Research Handbook on Transparency
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Research Handbook on Transparency

  • Elgar original reference

Edited by Padideh Ala’i and Robert G. Vaughn

In the last two decades transparency has become a ubiquitous and stubbornly ambiguous term. Typically understood to promote rule of law, democratic participation, anti-corruption initiatives, human rights, and economic efficiency, transparency can also legitimate bureaucratic power, advance undemocratic forms of governance, and aid in global centralization of power. This path-breaking volume, comprising original contributions on a range of countries and environments, exposes the many faces of transparency by allowing readers to see the uncertainties, inconsistencies and surprises contained within the current conceptions and applications of the term.
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Chapter 14: Transparency at the World Bank

Daniel J. Metcalfe

Extract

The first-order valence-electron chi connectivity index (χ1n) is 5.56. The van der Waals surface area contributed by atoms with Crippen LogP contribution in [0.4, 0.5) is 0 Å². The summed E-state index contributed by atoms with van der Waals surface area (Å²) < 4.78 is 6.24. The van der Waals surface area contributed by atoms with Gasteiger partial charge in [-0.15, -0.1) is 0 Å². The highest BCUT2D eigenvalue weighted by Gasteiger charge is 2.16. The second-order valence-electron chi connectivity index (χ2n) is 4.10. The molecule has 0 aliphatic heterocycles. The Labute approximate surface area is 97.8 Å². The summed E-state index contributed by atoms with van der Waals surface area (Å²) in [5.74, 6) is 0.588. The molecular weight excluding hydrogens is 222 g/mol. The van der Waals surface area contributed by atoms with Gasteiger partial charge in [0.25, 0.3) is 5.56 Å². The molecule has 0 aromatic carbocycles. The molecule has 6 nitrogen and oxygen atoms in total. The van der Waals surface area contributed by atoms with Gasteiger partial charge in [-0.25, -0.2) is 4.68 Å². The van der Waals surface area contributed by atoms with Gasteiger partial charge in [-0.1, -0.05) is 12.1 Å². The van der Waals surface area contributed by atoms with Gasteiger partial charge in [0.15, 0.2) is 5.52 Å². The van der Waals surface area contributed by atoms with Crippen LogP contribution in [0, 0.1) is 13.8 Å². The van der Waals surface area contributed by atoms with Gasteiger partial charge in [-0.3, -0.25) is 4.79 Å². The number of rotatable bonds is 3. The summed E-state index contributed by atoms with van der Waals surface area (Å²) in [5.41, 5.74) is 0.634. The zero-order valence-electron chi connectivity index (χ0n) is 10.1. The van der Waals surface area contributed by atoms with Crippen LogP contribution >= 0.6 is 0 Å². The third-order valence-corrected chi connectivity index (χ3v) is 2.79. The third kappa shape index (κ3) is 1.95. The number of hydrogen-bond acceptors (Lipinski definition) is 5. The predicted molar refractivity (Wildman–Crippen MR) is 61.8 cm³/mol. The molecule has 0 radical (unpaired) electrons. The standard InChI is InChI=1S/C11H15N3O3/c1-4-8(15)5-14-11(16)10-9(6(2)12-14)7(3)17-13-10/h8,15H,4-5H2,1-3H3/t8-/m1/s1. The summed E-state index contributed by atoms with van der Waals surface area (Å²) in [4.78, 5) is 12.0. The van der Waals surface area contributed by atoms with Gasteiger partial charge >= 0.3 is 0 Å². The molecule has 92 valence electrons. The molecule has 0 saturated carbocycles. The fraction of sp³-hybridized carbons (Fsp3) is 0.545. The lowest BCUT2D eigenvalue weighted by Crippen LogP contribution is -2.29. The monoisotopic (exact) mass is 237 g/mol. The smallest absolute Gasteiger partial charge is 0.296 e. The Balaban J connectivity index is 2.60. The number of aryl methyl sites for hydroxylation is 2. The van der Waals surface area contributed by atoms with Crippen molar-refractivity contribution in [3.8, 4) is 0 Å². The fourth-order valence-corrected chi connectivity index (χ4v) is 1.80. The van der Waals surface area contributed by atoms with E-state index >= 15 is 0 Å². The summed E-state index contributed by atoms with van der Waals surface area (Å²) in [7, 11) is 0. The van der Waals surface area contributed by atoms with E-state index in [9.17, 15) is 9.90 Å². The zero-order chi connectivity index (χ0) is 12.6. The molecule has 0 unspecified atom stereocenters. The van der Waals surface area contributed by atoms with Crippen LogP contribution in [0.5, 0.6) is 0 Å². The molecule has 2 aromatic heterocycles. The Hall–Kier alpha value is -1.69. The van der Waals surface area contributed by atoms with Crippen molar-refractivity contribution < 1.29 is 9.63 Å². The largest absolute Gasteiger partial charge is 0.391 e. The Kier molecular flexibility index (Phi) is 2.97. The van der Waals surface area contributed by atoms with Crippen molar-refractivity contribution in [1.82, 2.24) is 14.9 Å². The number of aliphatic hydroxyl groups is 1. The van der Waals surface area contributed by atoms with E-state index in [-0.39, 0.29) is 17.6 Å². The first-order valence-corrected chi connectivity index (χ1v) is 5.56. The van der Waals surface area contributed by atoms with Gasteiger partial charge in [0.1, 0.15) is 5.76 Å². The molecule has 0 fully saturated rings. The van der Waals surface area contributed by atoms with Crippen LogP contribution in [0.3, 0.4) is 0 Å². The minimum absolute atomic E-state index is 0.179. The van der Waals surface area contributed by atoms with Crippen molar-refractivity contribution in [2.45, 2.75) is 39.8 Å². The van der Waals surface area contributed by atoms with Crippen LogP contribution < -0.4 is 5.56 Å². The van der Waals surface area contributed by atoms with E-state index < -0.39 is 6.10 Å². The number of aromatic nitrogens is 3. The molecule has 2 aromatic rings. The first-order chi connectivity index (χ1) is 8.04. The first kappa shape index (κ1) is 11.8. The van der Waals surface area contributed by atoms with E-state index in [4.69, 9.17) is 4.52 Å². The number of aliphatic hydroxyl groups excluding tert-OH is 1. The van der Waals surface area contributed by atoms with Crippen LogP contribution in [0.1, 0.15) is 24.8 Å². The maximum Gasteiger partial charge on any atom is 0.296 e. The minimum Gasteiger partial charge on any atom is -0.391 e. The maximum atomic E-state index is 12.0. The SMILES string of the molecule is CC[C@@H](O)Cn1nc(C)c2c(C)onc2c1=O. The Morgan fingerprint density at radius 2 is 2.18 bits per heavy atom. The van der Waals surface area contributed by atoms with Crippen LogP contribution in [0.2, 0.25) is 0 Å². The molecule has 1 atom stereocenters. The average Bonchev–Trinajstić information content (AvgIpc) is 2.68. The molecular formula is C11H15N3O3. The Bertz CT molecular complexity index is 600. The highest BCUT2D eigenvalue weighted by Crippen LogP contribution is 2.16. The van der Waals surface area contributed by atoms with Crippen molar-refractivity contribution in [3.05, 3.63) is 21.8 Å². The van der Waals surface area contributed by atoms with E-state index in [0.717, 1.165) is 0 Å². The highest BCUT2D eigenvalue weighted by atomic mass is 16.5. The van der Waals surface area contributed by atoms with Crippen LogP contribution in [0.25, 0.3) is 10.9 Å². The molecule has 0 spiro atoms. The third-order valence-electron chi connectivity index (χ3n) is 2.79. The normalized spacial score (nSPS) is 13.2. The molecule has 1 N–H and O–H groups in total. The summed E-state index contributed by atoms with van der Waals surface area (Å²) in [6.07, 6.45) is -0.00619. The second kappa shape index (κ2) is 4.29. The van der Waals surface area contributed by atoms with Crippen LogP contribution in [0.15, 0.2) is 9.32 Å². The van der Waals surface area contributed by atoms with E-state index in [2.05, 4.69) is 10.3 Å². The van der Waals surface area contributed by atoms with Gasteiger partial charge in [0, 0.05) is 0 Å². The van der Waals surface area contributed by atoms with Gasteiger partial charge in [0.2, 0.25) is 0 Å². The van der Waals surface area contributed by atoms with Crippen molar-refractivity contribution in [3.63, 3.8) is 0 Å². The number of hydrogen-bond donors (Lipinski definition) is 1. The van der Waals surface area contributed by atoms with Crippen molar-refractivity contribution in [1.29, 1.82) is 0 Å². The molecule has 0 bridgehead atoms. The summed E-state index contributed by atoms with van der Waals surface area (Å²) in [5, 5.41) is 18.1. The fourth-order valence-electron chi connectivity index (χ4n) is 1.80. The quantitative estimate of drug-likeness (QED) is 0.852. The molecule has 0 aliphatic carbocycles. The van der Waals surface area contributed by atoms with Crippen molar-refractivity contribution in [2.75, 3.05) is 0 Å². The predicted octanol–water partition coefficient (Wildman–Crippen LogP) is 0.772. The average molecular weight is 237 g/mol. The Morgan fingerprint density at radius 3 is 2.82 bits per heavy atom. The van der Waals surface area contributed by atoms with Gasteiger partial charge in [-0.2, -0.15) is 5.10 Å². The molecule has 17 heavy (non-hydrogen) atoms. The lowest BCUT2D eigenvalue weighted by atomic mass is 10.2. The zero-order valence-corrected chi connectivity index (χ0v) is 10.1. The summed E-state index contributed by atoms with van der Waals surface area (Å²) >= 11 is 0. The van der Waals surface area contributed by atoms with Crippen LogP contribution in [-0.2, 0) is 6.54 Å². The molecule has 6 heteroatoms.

As transparency in government has grown enormously over the past few decades, it was inevitable that this trend would spread to international organizations as well. These consist not only of major international governing organizations such as the United Nations and the European Union, but also international financial institutions that wield enormous influence, especially in the still-developing parts of the world. The World Bank, with more than 10,000 employees, mega-billions of dollars in assets, and 188 member nations, is regarded as the world’s preeminent international financial institution. Since World War II, the World Bank has provided development assistance first to Europe and Japan and then to other developing countries – and most recently, it has increased its engagement with civil society in addition to member governments. During its first 60 years, the World Bank was hardly known for its openness; in fact, it operated with a secretiveness that was quite traditional among international financial institutions. But this institutional culture became controversial when in 2005 Paul D. Wolfowitz began a brief, two-year tenure as World Bank President, one curtailed by a personal scandal that made the Bank seem no different than many of the corrupt Third World governments with which it deals.

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